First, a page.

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Lyr Add: Twelve Days of Christmas

Penny S. 25 Jul 99 - 06:06 PM
Susan of DT 25 Jul 99 - 06:56 PM
Penny S. 26 Jul 99 - 03:51 AM
Joe Offer 26 Jul 99 - 04:01 AM
Penny S. 26 Jul 99 - 04:15 AM
Penny S. 26 Jul 99 - 04:46 AM
Lesley N. 26 Jul 99 - 08:54 AM
Joe Offer 26 Jul 99 - 03:16 PM
Joe Offer 26 Jul 99 - 03:25 PM
Penny S. 26 Jul 99 - 04:25 PM
Joe Offer 26 Jul 99 - 04:33 PM
Penny S. 26 Jul 99 - 05:08 PM
Penny S. 26 Jul 99 - 05:36 PM
Susan of DT 26 Jul 99 - 06:20 PM
Penny S. 26 Jul 99 - 07:36 PM
Big Mick 26 Jul 99 - 10:41 PM
Penny S. 27 Jul 99 - 07:49 PM
Joe Offer 11 Jan 01 - 07:30 PM
Haruo 11 Jan 01 - 10:00 PM
Joe Offer 11 Jan 01 - 11:07 PM
Burke 12 Jan 01 - 09:11 PM
Haruo 12 Jan 01 - 11:28 PM
Joe Offer 13 Jan 01 - 03:44 PM
Penny S. 14 Jan 01 - 05:10 AM
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Subject: Lyr Add: TWELVE DAYS OF CHRISTMAS
From: Penny S.
Date: 25 Jul 99 - 06:06 PM

Click for related thread

I know this is a bit early, but I have just found my copy, and I thought I ought to send it before I lost it again. This is an alternative version to those in the DT. It was collected by Sabine Baring-Gould's aunt Cecily in 1840, and published in Folk Songs of Somerset, reprinted by David and Charles - I am afraid I have lost my notes of the publishing details, and of who provided the explanatory notes, which suggest an alternative to the recusant Catholic interpretations.

1. The first day of Christmas my true love sent to me, a part of a Juniper tree.
2. Two turtle doves
3. Three French hens
4. Four Colley-birds
5. Five, a golden ring
6. Six geese a-laying
7. Seven swans a-swimming
8. Eight hares a-running
9. Nine ladies dancing
10. Ten lords a-playing
11. Eleven bears a-baiting
12. Twelve bulls a-roaring

The notes refer to versions from Devon (the Nawden Song), Scotland, Northumbria, France and the Languedoc, as well as one in Halliwell's Nursery Rhymes. There is reference to forfeits being paid by singers who could not remember the whole.

Notes

1. Partridge (in those versions) - speckled birds represent the evil one. Pear trees have magical properties associated with Christmas Eve. Joli perdrix may be transferred from the French.
2. Turtle doves refer to lovers.
3. French hens - may be simply rare foreign birds.
4. Colley-birds are blackbirds
5. Gold ring - it is suggested that this means goldspinks, goldfinches
7. Swans are sometimes steers a-running
8. Hares, are sometimes swans or deer a-running
9. Ladies may be drummers or lords a-leaping
10. Lords may be pipers, ladies, or bells a-ringing
11. Bears may be ladies, or bulls a-bleating
12. Bulls may be lords, cocks a-crowing, bells a-ringing, ships a-sailing

The music is different from the usual version set by Richard Austin. I have it as a Noteworthy file.


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Subject: RE: LYR ADD Twelve Days
From: Susan of DT
Date: 25 Jul 99 - 06:56 PM

Thank you, but we already have the original and 3 parodies. If you are in a Christmas mood, check out @Xmas to see what we have and thus, what we are missing. We would appreciate your filing in any of those missing. Thanx again.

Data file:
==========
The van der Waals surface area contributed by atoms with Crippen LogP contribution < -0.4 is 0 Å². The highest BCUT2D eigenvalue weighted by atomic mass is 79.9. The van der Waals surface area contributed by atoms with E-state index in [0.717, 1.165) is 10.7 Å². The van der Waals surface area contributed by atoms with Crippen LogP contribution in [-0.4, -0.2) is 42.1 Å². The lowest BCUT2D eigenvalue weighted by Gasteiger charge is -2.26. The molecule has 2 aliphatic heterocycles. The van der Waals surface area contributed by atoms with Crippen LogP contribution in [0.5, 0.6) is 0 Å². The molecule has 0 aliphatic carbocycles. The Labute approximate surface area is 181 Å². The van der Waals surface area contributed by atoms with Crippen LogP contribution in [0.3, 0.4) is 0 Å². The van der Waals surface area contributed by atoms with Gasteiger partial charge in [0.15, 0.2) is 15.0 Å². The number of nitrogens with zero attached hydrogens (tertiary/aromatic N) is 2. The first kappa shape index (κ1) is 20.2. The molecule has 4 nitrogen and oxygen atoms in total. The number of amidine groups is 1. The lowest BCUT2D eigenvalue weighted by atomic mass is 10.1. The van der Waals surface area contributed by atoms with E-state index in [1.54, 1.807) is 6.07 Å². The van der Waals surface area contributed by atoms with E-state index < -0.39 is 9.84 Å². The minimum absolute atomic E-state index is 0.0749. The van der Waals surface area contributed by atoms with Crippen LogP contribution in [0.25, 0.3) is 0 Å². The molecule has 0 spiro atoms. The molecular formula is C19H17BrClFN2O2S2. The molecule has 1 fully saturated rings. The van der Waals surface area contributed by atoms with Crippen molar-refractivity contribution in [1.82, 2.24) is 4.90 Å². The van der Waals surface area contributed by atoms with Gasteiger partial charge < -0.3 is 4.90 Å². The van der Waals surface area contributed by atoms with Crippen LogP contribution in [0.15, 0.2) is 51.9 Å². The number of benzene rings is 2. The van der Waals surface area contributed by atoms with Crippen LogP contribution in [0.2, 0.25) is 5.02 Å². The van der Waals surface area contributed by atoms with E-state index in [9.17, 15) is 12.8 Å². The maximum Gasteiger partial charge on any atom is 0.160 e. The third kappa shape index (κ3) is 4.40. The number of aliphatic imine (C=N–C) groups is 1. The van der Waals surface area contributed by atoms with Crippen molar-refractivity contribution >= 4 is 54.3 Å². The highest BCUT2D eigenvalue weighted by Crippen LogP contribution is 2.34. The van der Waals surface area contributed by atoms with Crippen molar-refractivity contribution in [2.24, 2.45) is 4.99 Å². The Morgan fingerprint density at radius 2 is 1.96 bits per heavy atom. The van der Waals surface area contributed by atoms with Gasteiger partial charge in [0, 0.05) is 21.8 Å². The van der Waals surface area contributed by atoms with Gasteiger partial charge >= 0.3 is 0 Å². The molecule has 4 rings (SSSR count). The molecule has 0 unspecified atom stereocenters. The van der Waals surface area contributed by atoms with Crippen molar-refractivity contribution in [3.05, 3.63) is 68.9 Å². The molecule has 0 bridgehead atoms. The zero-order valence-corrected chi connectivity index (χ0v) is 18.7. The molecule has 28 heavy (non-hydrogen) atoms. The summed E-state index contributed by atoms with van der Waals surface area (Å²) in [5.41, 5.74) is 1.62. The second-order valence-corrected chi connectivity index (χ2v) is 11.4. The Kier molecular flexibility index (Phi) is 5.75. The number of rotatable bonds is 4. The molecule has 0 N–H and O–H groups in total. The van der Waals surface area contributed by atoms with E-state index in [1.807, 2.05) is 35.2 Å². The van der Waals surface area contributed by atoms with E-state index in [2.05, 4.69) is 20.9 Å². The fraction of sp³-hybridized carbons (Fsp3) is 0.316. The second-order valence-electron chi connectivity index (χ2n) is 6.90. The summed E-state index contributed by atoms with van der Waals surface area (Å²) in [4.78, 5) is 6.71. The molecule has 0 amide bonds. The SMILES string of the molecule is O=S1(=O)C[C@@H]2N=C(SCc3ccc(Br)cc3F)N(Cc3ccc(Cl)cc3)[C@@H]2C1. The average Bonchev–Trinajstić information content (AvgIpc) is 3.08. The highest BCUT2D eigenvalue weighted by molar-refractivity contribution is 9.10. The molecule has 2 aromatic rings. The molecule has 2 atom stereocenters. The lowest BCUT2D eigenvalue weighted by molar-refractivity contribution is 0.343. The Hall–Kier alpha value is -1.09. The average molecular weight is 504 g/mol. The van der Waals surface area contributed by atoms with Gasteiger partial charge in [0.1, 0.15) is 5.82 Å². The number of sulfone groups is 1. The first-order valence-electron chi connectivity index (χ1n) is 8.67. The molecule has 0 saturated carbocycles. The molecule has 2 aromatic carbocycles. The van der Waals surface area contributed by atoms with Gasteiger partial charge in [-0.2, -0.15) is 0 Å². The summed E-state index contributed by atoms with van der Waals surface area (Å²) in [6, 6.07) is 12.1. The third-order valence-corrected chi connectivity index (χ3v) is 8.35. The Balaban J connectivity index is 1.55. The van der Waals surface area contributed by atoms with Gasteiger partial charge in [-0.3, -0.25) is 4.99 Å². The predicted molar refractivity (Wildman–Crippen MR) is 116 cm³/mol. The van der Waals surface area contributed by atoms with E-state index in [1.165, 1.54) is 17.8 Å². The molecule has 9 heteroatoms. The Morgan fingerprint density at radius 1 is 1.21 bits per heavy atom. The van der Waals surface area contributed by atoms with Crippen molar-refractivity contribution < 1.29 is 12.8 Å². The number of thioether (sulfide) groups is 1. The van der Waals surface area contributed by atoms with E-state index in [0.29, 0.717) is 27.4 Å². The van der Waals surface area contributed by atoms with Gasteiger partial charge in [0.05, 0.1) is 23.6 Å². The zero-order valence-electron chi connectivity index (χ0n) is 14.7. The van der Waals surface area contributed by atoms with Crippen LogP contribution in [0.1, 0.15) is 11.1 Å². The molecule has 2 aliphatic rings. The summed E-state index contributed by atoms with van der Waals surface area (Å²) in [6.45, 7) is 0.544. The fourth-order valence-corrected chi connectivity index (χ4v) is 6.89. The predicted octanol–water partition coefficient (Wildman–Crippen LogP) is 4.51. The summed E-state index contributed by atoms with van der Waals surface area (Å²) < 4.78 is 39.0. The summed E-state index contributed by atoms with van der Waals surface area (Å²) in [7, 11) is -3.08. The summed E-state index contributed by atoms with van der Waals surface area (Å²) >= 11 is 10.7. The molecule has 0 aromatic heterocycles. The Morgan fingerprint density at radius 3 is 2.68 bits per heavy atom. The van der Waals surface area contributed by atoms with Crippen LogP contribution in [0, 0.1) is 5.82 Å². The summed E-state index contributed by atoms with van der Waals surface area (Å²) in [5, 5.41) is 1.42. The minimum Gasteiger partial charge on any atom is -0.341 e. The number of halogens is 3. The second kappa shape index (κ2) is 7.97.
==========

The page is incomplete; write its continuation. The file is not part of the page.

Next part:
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Subject: RE: LYR ADD Twelve Days
From: Penny S.
Date: 26 Jul 99 - 03:51 AM

Susan, thank you for answering so soon. Actually, this topic was one of the first I checked in the DT, and when I found this while looking for other material, I thought people might be interested in the range of variation from an early date. It has certainly whetted my appetite for the French and Languedoc versions.

Penny


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Subject: RE: LYR ADD Twelve Days
From: Joe Offer
Date: 26 Jul 99 - 04:01 AM

I see that the Digital Tradition is starting to include some of the historical information we've posted about songs, and I'm sure glad they do that. The database offers multiple versions of many songs, but I imagine Dick and Susan have to set some limits.
I don't think any song posted here in the forum is wasted. I found your lyrics very interesting, Penny, and I'm sure others feel the same. Can you post any more information explaining the background and context of the song? Can you click on my name and e-mail me the alternate tune as a NoteWorthy file? Thanks.
-Joe Offer-


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Subject: RE: LYR ADD Twelve Days
From: Penny S.
Date: 26 Jul 99 - 04:15 AM

Joe, unfortunately there was nothing else, apart from its having been collected in Somerset. It appears that the possibility of hidden meanings was not being considered. The partridge bits I edited, as they didn't seem to make sense. It said that perdrix was French for pear tree, but when I learned the words "joli perdrix" in "Aupres de ma blonde", I was told it was a partridge. The notes assumed that as many as possible of the early words were birds, hence the goldfinches. I'll send the Noteworthy file as soon as I can. I wrote it in yesterday, and then saved it as a MIDI file, but when I re-opened it, it had garbled all my careful formatting. I won't be able to post via your link directly, either, because of the way this machine is set up. Expect the file from a very educational looking sender.

Penny


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Subject: RE: LYR ADD Twelve Days
From: Penny S.
Date: 26 Jul 99 - 04:46 AM

correction - joli perdrix was interpreted as the juniper.

Penny


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Subject: RE: LYR ADD Twelve Days
From: Lesley N.
Date: 26 Jul 99 - 08:54 AM